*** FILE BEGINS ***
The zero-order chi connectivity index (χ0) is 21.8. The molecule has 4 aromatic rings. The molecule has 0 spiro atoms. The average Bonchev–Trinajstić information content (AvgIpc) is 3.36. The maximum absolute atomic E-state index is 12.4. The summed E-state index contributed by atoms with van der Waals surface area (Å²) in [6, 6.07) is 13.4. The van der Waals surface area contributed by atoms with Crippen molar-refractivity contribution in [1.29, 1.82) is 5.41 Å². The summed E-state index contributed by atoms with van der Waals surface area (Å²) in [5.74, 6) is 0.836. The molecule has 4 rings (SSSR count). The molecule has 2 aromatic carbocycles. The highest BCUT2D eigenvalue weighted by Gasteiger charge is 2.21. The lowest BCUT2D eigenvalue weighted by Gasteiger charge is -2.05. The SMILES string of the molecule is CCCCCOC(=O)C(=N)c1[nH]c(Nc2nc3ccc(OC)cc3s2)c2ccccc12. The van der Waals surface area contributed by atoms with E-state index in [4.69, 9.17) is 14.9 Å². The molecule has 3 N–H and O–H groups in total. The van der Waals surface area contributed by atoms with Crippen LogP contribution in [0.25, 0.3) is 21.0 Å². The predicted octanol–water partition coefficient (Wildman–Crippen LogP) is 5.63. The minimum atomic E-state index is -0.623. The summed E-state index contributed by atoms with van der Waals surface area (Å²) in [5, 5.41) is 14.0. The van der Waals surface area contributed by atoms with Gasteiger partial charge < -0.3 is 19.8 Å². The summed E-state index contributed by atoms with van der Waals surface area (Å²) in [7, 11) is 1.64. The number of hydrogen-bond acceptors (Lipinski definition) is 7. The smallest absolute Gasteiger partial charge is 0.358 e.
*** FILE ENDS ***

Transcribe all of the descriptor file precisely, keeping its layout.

The zero-order chi connectivity index (χ0) is 21.8. The molecule has 4 aromatic rings. The molecule has 0 spiro atoms. The average Bonchev–Trinajstić information content (AvgIpc) is 3.36. The maximum absolute atomic E-state index is 12.4. The summed E-state index contributed by atoms with van der Waals surface area (Å²) in [6, 6.07) is 13.4. The van der Waals surface area contributed by atoms with Crippen molar-refractivity contribution in [1.29, 1.82) is 5.41 Å². The summed E-state index contributed by atoms with van der Waals surface area (Å²) in [5.74, 6) is 0.836. The molecule has 4 rings (SSSR count). The molecule has 2 aromatic carbocycles. The highest BCUT2D eigenvalue weighted by Gasteiger charge is 2.21. The lowest BCUT2D eigenvalue weighted by Gasteiger charge is -2.05. The SMILES string of the molecule is CCCCCOC(=O)C(=N)c1[nH]c(Nc2nc3ccc(OC)cc3s2)c2ccccc12. The van der Waals surface area contributed by atoms with E-state index in [4.69, 9.17) is 14.9 Å². The molecule has 3 N–H and O–H groups in total. The van der Waals surface area contributed by atoms with Crippen LogP contribution in [0.25, 0.3) is 21.0 Å². The predicted octanol–water partition coefficient (Wildman–Crippen LogP) is 5.63. The minimum atomic E-state index is -0.623. The summed E-state index contributed by atoms with van der Waals surface area (Å²) in [5, 5.41) is 14.0. The van der Waals surface area contributed by atoms with Gasteiger partial charge < -0.3 is 19.8 Å². The summed E-state index contributed by atoms with van der Waals surface area (Å²) in [7, 11) is 1.64. The number of hydrogen-bond acceptors (Lipinski definition) is 7. The smallest absolute Gasteiger partial charge is 0.358 e.